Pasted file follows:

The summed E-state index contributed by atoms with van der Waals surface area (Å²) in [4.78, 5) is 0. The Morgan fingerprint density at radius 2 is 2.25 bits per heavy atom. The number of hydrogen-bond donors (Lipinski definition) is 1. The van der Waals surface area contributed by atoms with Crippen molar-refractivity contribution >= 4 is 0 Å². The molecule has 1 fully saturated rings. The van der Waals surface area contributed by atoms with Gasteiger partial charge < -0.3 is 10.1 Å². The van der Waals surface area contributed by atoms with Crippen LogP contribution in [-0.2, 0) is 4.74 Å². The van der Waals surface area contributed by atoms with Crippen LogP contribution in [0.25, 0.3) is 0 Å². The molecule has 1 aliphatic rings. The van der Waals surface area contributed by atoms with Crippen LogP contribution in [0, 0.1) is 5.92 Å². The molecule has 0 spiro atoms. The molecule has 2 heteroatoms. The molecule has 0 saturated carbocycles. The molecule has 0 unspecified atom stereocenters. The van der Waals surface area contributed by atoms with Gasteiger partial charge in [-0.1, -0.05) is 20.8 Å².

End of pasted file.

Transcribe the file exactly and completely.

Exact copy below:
The summed E-state index contributed by atoms with van der Waals surface area (Å²) in [4.78, 5) is 0. The Morgan fingerprint density at radius 2 is 2.25 bits per heavy atom. The number of hydrogen-bond donors (Lipinski definition) is 1. The van der Waals surface area contributed by atoms with Crippen molar-refractivity contribution >= 4 is 0 Å². The molecule has 1 fully saturated rings. The van der Waals surface area contributed by atoms with Gasteiger partial charge < -0.3 is 10.1 Å². The van der Waals surface area contributed by atoms with Crippen LogP contribution in [-0.2, 0) is 4.74 Å². The van der Waals surface area contributed by atoms with Crippen LogP contribution in [0.25, 0.3) is 0 Å². The molecule has 1 aliphatic rings. The van der Waals surface area contributed by atoms with Crippen LogP contribution in [0, 0.1) is 5.92 Å². The molecule has 0 spiro atoms. The molecule has 2 heteroatoms. The molecule has 0 saturated carbocycles. The molecule has 0 unspecified atom stereocenters. The van der Waals surface area contributed by atoms with Gasteiger partial charge in [-0.1, -0.05) is 20.8 Å².